Manual Transmissions: Electric Overdrive vs. 5- or 6-Speed

Driving my car at highway speeds over 70 mph while the engine turns at 3500 rpm, is not enjoyable.

Even with the windows closed, plus the air conditioning and radio on, it is hard to ignore those eight cylinders which sound like they're ready to blow up at any moment. Even while street driving I find myself trying to shift into a nonexistent 5th gear.

And let's not even begin talking about all the resulting noises and vibrations created by high RPMs. Sometimes it feels like my car will rattle itself apart.

While talking to the folks at Classic Muscle Motor Company in Daytona Beach, I inquired about options, and Randy suggested I look into electric overdrive, so I did a bit of investigating in order to familiarize myself with those systems.

I knew from articles and talking to many car enthusiasts that using either a 5- or 6-speed tranny was a viable option. Needless to say, cost always plays a big role in these decisions but, according to Randy, the cost of the overdrive system is about half of that of a 6-speed transmission.

After some online research, I narrowed down my options to two companies.

  1. Silver Sport Transmissions
  2. Gear Vendors Under/Overdrive

Silver Sport Transmissions, or SST, offers a 5-speed Tremec TKO PerfectFit™ conversion kit for 1968-1982 Corvette C3s which, according to their rep, was an easy swap without the need for any fabrication. The only modification necessary was to drill the firewall in order to install the hydraulic clutch.

I took the opportunity to ask why they recommended a 5-speed versus a 6-speed for my '76 Corvette.

He explained that the RPM drop difference between a 5- and a 6-speed using my 70 mph/3500 rpm example, would be a meager 35 rpm.

In other words, my car's rpm would drop from 3500 to 2240 with a 5-speed, and from 3500 to 2205 with a 6-speed transmission, using the example above. He also mentioned that carbureted engines don't really like excessive overdrive.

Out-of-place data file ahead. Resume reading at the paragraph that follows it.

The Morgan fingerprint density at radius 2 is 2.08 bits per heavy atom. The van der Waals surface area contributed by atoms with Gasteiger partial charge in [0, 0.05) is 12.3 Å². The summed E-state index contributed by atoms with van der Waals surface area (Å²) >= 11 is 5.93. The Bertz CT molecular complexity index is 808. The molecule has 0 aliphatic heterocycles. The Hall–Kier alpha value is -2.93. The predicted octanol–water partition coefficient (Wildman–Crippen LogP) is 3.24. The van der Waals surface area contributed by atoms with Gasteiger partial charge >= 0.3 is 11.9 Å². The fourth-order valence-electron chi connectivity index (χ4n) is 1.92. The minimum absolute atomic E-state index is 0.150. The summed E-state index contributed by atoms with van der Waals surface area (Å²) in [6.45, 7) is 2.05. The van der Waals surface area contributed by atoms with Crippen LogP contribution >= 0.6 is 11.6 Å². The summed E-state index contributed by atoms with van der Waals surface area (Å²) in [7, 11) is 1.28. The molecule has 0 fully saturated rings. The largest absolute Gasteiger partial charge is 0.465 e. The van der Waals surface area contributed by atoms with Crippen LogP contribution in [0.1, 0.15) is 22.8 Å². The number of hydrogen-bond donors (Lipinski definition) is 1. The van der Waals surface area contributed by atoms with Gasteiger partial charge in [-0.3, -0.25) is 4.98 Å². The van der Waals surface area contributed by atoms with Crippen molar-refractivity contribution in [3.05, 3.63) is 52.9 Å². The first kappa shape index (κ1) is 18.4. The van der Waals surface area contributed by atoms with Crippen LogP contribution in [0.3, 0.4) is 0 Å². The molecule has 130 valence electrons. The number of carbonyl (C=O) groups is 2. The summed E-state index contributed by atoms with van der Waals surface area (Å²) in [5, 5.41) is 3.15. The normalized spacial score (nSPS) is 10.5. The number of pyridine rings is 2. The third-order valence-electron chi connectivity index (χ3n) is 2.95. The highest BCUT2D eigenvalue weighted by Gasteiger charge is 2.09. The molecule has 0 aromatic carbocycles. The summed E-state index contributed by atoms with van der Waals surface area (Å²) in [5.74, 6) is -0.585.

The cost for the Tremec TKO 5-speed kit is $4,100 and includes shipping and everything necessary to make it a bolt-on application, including a modified driveshaft. Installation is, of course, extra, and I am guesstimating that the total cost of such conversion (transmission plus installation), would be in the $5,000 range.

My second call was to Gear Vendors in order to get details about their overdrive system.

The first question I asked was if this was an easy/no modification install on a 1976 Corvette, and the answer was no. Apparently, the recommended installation would involve some "heavy dimpling" of the transmission tunnel (76-and newer C3s have a steel floor), in order for the overdrive unit to fit. Plus, the original driveshaft would have to be shortened in order to fit.

When asked about the RPM drop from the aforementioned 3500 rpm at 70 mph, the rep said that their unit would drop RPM to around 2600 when engaging the overdrive by pushing a button conveniently placed on the shifter knob.

The cost for the Gear Vendors overdrive system is $2,895 plus shipping, shortening and balancing the driveshaft (approx. $200), plus installation.

My best guess—depending on how much "hammer time" would be required to reshape the tunnel—is a total cost of about $4,000.

So far, I think the Tremec TKO is a far better deal when you take into account the fact that there's no need to use a BFH to make it fit. Granted, installation is a bit more involved since the console has to come out and the firewall has to be drilled in order to accommodate the hydraulic clutch.

However, money and installation challenges aside, I feel the biggest distinction is the almost 15% rpm difference between the Tremec and the Gear Vendors overdrive unit.

That difference translates into 360 rpm lower for the Tremec TKO, so I am definitely leaning in that direction.

But five grand is quite a bit of cash so, for the time being, this idea shall remain a wish.

And next time I'm on the Interstate, I'll either have to drive at 1976 speed limits of 55 mph to keep my 350 revving at around 2600 or put up with high RPM, noise, and vibrations when pushing the pedal to the current 70 mph.

Thanks for following my '76 Vette Blog!

Product Links... (#sponsored)

• How to Restore Your C3 Corvette: 1968-1982
• 1968-1982 Corvette Restoration Guide, 2nd Edition
• Corvette Black Book | 1953-2019
• 1976 Corvette Service & Overhaul Manual
• 1976 Corvette Assembly Manual

How to Rebuild & Modify High-Performance Manual Transmissions